Originally published in the Marina Times San Francisco in November 2017
Through March 25, 2018, the SF MOMA presents the west coast exclusive of Robert Rauschenberg: Erasing the Rules. As one of the heavyweights of contemporary art, Rauschenberg expanded the possibilities of what defines art through his prolific career reshaping and redefining painting, sculpture, silkscreen, assemblage, collage, performance, prints and photography.
Rauschenberg erased more than just the rules. The theme of the exhibit centers around his Erased de Kooning Drawing Robert Rauschenberg (1953). The painter Willem de Kooning allowed the younger up and coming artist to visit his studio. The goal was to get a de Kooning drawing and erase it. Knowing that this would be the end result, de Kooning gave Rauschenberg a drawing heavily covered in pencil marks that ended up taking the artist months to erase. De Kooning knew what his erased drawing represented: it marked the end of an era, the changing of the guard in a sense, and the transition from traditional abstract expressionism to the beginning of Neo Dada and assemblage art.
This exhibit, formerly at the Tate Modern in London and the Museum of Modern Art in New York, pays tribute in its San Francisco presentation to the SFMOMA’s special relationship with Rauschenberg. In 1976, the museum hosted his first retrospective, organized by celebrated curator Walter Hopps. Organized chronologically, the multidisciplinary artist spent time at Black Mountain College where he undertook his first significant collaborations with Susan Weil, Cy Twombly, John Cage and Merce Cunningham. He continued to work and travel with Twombly in North Africa and Italy and eventually set up a studio in lower Manhattan where he began to work closely with Jasper Johns. Some key works from his later years in his Florida studio are also included in this exhibition.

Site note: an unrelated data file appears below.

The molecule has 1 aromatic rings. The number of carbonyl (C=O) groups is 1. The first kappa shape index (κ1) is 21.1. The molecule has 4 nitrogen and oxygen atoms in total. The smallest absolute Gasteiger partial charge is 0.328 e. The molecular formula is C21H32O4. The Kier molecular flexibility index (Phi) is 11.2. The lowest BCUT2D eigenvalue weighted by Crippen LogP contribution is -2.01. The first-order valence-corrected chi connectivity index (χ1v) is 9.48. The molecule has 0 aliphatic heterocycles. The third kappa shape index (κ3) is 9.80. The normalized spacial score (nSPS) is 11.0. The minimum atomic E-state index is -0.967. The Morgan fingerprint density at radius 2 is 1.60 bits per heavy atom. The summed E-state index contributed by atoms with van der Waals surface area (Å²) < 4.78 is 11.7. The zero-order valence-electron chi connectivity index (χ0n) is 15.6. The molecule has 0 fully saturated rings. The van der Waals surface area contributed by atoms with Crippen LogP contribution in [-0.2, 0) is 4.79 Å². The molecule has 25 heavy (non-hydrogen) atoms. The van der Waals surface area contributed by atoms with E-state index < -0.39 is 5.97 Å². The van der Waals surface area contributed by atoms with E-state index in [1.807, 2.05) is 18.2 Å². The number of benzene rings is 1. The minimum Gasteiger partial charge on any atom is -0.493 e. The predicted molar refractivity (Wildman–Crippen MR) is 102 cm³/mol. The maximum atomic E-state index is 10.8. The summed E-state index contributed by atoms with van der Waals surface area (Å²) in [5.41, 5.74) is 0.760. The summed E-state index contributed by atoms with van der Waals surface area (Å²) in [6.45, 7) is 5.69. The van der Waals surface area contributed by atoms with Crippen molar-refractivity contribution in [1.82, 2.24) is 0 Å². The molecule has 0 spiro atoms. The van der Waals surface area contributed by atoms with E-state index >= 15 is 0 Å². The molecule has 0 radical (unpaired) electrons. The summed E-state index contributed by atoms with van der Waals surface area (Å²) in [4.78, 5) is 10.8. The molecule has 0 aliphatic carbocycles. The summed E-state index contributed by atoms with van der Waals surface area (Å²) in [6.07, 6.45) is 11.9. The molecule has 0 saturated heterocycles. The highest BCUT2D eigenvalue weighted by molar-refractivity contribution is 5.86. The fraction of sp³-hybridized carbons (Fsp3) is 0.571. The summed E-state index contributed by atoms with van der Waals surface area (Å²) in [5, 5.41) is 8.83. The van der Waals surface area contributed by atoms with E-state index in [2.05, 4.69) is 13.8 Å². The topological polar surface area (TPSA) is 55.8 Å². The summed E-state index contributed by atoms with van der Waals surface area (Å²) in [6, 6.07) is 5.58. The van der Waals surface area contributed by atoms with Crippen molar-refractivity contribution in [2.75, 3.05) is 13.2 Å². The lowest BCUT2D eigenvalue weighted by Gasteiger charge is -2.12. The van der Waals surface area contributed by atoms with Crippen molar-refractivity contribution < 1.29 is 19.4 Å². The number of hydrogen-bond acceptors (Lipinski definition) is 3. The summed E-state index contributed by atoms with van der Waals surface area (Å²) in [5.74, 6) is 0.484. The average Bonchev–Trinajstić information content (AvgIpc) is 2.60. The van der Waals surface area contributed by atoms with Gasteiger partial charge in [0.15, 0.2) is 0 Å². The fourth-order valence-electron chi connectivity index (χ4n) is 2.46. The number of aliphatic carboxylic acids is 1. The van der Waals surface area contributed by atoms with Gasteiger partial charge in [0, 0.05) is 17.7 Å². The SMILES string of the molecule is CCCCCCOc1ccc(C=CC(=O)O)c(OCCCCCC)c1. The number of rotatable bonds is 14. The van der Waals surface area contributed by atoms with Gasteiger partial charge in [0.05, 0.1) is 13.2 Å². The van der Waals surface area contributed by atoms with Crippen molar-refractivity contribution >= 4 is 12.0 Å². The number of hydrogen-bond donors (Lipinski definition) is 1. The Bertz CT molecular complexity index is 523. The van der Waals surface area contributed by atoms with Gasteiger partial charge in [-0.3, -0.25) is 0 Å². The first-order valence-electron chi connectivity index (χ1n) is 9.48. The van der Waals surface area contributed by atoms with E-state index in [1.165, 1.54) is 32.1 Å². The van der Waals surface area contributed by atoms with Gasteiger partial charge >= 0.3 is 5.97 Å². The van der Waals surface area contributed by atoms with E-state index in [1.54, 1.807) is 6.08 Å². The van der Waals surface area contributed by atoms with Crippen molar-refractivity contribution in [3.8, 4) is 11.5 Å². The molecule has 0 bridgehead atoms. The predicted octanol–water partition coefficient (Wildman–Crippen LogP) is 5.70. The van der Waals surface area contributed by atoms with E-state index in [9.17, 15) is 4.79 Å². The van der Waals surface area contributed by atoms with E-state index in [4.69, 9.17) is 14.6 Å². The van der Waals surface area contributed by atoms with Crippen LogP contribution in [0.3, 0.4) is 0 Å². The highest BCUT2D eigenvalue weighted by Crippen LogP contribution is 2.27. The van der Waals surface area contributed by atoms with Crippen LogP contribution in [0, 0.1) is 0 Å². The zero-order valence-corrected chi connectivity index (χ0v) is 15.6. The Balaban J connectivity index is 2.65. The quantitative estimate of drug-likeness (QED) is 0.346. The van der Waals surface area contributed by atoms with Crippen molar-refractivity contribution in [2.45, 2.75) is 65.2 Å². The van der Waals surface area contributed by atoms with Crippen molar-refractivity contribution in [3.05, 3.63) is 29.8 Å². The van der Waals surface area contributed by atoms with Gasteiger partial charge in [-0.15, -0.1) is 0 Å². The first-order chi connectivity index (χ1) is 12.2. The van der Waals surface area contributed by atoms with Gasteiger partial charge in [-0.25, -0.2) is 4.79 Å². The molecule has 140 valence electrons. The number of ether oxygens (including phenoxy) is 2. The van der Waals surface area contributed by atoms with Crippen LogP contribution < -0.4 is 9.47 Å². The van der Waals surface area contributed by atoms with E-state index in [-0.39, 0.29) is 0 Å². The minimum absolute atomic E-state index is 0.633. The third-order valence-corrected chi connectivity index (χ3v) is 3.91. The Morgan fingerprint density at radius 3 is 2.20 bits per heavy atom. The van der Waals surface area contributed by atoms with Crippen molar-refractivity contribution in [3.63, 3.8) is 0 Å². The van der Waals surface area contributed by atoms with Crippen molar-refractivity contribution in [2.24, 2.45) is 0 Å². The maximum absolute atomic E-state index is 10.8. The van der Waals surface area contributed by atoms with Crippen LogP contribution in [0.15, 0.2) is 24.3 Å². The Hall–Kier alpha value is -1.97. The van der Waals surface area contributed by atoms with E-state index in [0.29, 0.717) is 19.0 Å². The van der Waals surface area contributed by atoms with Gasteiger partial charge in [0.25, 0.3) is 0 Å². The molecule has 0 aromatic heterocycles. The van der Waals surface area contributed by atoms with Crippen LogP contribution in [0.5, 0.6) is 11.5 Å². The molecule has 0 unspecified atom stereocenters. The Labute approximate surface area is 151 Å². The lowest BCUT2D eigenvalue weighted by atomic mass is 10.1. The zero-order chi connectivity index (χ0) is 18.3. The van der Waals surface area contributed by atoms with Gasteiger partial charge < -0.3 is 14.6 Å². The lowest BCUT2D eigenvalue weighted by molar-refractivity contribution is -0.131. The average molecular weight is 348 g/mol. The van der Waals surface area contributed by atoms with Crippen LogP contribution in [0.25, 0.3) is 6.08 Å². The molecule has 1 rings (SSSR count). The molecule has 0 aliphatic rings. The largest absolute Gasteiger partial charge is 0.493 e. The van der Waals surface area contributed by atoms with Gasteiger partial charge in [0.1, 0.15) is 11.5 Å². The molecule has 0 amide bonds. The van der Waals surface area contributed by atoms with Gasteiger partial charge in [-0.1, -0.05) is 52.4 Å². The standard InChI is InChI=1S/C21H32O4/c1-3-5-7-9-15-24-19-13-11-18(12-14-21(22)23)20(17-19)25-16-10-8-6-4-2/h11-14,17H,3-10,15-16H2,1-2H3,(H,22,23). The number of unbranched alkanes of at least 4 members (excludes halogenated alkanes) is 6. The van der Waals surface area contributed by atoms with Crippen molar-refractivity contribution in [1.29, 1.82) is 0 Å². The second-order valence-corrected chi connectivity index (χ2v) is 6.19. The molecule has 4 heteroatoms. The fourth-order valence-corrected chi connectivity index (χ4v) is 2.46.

Highlights include rare glimpses of Rauschenberg’s legendary combines including Monogram (1955-59), possibly the best known stuffed goat in art, with a tire around its middle, standing on its painterly platform quietly confounding the viewer. The combines challenge the museumgoer’s point of view since painting and sculpture merge in new ways. Automobile Tire Print (1953) is part of SF MOMA’s permanent collection. Rauschenberg instructed the composer John Cage to drive his Model A Ford through a pool of paint, after which he drove across 20 sheets of paper. The sound activated work Mud Muse (1968-71) is the artists construction of an enormous vat of vigorously spurting and bubbling mud. This was originally created for an exhibition in Los Angeles and was inspired by a hydrothermal basin in Yellowstone National Park. The exhibit marks Mud Muse’s first return to California since 1971.
Challenging tradition with innovation and humor, Robert Rauschenberg traveled, collaborated and interacted with his world, bringing those experiences, found objects and inspirations back into his studio to reassemble and recreate art objects that would define his time.